Author Interview with Elaine White

Posted on October 10, 2013

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Before we get started, here is a little background on our featured author:

Elaine White was born and raised in the small town of Haddington, Scotland. She began writing from an early age when she thought that she would have written differently passages from the books she was reading.

At the age of 14, she tweaked existing stories to experiment with various writing styles. Eventually, this led to her taking a Creative Writing course and writing her own stories from scratch. Now, she finds inspiration everywhere, which has lead to numerous novels and series ranging from college romance and crime to the supernatural world of witches and vampires.

Elaine currently lives at home in Scotland with her parents and boisterous poodle. She is a full time student and full time writer.

Do you write under any other names? 

No.

What are you currently working on?

I am currently working on a few projects right now. I’m doing basic edits for my next release, Book 2 of the Secrets of Avelina Chronicles, which is a vampire, paranormal romance series. I’m also working on putting together the last book of a ten part crime series and a few smaller projects for my Wattpad account.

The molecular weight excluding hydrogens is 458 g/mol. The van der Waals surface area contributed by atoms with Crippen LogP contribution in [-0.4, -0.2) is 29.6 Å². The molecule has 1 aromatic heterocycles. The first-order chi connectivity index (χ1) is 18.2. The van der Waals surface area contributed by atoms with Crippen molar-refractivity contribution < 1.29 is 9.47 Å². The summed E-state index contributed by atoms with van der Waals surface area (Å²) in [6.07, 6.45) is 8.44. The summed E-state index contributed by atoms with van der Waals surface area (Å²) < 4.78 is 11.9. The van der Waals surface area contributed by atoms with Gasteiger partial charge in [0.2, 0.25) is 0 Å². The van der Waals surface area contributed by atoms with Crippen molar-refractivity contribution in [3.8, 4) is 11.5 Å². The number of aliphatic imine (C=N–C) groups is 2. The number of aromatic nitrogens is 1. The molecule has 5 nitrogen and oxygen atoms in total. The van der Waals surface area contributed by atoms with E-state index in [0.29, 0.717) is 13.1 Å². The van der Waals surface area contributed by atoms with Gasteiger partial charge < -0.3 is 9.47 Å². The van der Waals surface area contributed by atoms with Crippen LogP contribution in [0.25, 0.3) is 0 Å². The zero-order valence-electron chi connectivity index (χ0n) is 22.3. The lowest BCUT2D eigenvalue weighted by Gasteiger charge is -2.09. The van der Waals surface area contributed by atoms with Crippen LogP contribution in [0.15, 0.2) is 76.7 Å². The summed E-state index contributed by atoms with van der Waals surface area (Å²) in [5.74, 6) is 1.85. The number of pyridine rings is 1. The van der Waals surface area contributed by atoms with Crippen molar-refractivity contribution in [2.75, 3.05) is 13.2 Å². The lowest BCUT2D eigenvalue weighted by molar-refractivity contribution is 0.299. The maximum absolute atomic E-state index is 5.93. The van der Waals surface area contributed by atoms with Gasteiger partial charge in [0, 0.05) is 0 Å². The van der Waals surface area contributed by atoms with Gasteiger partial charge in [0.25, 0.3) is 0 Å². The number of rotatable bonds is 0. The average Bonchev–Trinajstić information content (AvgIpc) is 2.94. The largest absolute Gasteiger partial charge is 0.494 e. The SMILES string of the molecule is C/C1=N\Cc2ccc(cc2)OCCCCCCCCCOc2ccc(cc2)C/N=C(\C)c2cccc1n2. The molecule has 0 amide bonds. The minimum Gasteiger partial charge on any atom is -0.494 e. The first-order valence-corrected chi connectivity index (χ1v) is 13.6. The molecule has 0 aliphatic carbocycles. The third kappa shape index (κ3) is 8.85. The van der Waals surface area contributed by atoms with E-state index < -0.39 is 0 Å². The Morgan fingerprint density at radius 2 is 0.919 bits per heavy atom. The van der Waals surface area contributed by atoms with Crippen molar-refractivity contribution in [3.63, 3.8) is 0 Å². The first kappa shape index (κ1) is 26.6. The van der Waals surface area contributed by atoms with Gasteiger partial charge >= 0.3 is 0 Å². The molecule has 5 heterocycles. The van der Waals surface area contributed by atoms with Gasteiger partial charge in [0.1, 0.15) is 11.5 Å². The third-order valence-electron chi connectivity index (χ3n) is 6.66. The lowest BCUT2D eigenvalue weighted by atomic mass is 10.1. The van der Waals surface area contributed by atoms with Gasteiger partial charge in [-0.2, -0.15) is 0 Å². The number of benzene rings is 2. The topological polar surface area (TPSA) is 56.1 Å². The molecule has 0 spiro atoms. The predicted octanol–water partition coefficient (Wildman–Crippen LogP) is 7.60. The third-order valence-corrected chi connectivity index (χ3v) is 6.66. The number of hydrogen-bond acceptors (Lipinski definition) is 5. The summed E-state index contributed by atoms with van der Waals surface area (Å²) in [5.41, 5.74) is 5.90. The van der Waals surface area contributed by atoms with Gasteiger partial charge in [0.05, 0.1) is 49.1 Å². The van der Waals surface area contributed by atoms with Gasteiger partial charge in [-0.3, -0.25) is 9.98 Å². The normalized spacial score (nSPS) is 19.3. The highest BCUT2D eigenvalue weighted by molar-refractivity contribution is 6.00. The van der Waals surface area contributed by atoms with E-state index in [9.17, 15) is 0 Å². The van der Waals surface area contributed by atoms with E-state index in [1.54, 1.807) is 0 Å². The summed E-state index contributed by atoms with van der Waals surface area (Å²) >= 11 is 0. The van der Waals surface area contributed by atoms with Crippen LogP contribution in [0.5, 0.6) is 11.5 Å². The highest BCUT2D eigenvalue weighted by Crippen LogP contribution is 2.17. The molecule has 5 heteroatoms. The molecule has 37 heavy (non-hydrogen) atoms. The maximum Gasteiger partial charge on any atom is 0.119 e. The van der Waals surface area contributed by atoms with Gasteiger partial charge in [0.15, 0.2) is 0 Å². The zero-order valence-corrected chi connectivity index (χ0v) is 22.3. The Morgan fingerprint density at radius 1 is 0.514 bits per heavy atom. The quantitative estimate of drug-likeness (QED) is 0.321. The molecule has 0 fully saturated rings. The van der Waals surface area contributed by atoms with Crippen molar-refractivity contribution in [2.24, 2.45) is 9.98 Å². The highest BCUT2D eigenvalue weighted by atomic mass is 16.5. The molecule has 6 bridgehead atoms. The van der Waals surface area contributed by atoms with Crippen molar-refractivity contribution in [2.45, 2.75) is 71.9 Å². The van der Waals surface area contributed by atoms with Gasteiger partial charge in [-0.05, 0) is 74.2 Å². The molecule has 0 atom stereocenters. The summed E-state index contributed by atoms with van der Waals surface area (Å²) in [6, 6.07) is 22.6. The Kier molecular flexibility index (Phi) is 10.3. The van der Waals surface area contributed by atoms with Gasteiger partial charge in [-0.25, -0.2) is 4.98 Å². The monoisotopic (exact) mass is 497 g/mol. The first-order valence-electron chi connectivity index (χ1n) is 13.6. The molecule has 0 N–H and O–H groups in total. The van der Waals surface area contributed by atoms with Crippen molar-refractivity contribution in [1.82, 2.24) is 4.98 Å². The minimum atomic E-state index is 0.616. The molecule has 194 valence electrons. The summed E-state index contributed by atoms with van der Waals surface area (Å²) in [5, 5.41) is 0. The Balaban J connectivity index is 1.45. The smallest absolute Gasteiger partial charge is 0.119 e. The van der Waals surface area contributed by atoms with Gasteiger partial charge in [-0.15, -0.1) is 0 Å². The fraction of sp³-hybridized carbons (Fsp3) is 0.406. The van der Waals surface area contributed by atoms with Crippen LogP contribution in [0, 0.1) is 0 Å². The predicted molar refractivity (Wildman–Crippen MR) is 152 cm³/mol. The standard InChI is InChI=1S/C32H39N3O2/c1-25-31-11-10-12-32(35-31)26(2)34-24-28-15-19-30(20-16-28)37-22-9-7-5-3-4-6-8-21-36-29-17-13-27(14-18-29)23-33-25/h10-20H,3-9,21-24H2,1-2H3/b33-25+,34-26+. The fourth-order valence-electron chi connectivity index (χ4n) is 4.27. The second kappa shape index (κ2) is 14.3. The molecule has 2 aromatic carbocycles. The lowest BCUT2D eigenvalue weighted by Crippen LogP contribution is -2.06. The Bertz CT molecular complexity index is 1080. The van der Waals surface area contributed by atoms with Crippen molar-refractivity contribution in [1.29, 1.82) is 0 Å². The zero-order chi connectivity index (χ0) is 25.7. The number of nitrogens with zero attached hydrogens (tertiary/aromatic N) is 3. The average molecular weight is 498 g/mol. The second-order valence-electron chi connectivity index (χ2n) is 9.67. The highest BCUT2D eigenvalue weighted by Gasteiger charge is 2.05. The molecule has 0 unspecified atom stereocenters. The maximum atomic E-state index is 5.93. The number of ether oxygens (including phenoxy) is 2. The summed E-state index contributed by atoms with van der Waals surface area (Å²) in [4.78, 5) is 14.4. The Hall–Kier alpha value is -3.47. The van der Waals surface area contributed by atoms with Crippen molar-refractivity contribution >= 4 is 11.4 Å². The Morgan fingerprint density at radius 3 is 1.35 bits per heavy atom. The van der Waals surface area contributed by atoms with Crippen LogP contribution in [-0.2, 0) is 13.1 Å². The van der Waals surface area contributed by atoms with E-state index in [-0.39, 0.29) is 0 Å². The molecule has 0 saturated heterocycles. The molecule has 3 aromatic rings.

How many (if any) books do you have published and what are their titles?

I’ve published one book so far, Runaway Girl, Book 1 in the Secrets of Avelina Chronicles. However, I have also had a short story, relating to this book published in a Valentine’s Anthology called Novel Hearts.

What inspired you to write your first book?

It was really a combination of things. I first started with a 2 page fan fiction I wrote when I was about 13 years old. It was based on the character Angel, from Buffy the Vampire Slayer and then I realised that by doing a fan fiction, I was limiting the possibilities of the character and story growth. It sat there for a long time, while I figured out what to do with it.

Then I had a group of stories that I wrote as a teenager that I couldn’t find endings for. It was frustrating and I thought of giving up on them altogether, until I realised that if I combined them together, with a new vampire twist, and added my fan fiction, I could actually make a pretty good story. So I removed the ‘fan fiction’ parts, created a new vampire world and let the story speak for itself.

Do you have a specific writing style or one that you prefer?

Not really. I don’t stick to a single genre, I don’t stick to a specific age range, I just end up writing what comes to me. If it’s vampire, fine, if it’s high school romance, then that’s good too.